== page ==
Proponents of the 28% DLR answer. Giving by the wealthy won’t decrease and if it does, not by much. And the extra tax dollars will be used to provide health care for millions of Americans.
Others say. This would result in a shifting of support away from charities such as colleges, universities and cultural institutions.
Proponents of the 28% DLR say. Limiting the charitable deduction to 28% for taxpayers in higher brackets is fair because taxpayers who are in the 28% bracket can’t deduct their gifts in higher brackets.
Counterpoint. Those in the 33% and 35% brackets — and those who will be in the 36% and 39.6% brackets starting in 2011 — have their income taxed in those brackets. Obviously, 28% bracketeers don’t. So 36 and 39.6 percenters should not be subject (or subjected) to the 28% DLR.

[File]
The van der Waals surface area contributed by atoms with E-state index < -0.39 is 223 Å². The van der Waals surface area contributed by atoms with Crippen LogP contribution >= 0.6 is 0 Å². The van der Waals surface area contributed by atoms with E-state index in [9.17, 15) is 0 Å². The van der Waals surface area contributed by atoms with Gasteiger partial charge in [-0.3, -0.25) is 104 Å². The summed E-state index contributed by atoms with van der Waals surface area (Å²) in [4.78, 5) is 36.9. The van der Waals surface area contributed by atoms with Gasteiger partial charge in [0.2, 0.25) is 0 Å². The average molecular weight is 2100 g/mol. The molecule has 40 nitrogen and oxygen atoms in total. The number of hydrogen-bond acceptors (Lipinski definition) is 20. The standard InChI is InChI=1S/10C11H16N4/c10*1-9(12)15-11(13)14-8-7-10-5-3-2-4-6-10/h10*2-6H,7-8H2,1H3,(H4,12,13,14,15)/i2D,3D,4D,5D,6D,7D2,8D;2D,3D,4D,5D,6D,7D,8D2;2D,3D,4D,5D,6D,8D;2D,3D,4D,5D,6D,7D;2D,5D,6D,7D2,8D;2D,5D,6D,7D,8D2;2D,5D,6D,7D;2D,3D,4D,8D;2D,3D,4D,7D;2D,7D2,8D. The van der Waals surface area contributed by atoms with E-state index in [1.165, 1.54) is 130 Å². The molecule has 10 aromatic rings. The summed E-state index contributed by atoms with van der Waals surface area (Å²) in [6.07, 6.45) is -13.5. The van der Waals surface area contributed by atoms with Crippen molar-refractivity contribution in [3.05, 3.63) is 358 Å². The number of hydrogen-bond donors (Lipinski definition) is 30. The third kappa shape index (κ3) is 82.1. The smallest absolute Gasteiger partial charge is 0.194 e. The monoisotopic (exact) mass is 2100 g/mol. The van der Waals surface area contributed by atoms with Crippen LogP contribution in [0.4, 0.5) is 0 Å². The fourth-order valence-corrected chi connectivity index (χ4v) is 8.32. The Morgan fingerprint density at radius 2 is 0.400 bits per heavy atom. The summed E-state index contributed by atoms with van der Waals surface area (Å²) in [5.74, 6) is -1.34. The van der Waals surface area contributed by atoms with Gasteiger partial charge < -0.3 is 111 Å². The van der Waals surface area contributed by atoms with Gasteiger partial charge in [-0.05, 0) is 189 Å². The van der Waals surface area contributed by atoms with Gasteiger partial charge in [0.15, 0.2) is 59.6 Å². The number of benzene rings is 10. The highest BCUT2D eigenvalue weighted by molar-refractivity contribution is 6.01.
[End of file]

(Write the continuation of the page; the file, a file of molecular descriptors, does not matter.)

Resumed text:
Proponents of the 28% DLR say. The majority of taxpayers (about 2/3) who take the standard deduction get no tax benefit whatsoever from their contributions. So why are wealthy taxpayers complaining about the 28% DLR?
Counterpoint. The standard deduction is a substitute for the charitable, mortgage interest and other deductions. Those deductions are built into the standard deduction. If non-itemizers have itemizable deductions that are greater than the standard deduction, they become itemizers.
Question that I have. Would the 28% DLR be a foot in the door that would lead to the eventual elimination of the charitable and other itemized deductions — the so called flat tax?